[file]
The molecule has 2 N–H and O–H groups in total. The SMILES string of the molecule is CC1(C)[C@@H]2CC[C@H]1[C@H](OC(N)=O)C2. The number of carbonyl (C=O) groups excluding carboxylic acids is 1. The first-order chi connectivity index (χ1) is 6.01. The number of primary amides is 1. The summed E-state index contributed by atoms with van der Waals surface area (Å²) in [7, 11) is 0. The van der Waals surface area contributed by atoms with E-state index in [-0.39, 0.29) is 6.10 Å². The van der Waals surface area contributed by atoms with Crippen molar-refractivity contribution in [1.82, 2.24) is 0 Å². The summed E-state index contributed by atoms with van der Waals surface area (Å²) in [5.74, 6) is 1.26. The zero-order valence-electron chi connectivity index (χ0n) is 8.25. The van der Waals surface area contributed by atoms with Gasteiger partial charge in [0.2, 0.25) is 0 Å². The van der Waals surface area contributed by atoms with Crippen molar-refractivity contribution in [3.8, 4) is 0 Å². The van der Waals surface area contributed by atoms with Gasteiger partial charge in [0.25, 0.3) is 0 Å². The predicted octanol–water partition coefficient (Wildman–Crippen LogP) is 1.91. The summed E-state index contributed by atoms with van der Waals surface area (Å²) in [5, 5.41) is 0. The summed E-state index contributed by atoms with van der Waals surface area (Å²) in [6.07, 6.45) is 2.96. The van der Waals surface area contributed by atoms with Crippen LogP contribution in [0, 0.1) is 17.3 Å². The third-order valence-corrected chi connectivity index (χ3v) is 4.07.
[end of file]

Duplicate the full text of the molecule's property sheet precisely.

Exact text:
The molecule has 2 N–H and O–H groups in total. The SMILES string of the molecule is CC1(C)[C@@H]2CC[C@H]1[C@H](OC(N)=O)C2. The number of carbonyl (C=O) groups excluding carboxylic acids is 1. The first-order chi connectivity index (χ1) is 6.01. The number of primary amides is 1. The summed E-state index contributed by atoms with van der Waals surface area (Å²) in [7, 11) is 0. The van der Waals surface area contributed by atoms with E-state index in [-0.39, 0.29) is 6.10 Å². The van der Waals surface area contributed by atoms with Crippen molar-refractivity contribution in [1.82, 2.24) is 0 Å². The summed E-state index contributed by atoms with van der Waals surface area (Å²) in [5.74, 6) is 1.26. The zero-order valence-electron chi connectivity index (χ0n) is 8.25. The van der Waals surface area contributed by atoms with Gasteiger partial charge in [0.2, 0.25) is 0 Å². The van der Waals surface area contributed by atoms with Crippen molar-refractivity contribution in [3.8, 4) is 0 Å². The van der Waals surface area contributed by atoms with Gasteiger partial charge in [0.25, 0.3) is 0 Å². The predicted octanol–water partition coefficient (Wildman–Crippen LogP) is 1.91. The summed E-state index contributed by atoms with van der Waals surface area (Å²) in [5, 5.41) is 0. The summed E-state index contributed by atoms with van der Waals surface area (Å²) in [6.07, 6.45) is 2.96. The van der Waals surface area contributed by atoms with Crippen LogP contribution in [0, 0.1) is 17.3 Å². The third-order valence-corrected chi connectivity index (χ3v) is 4.07.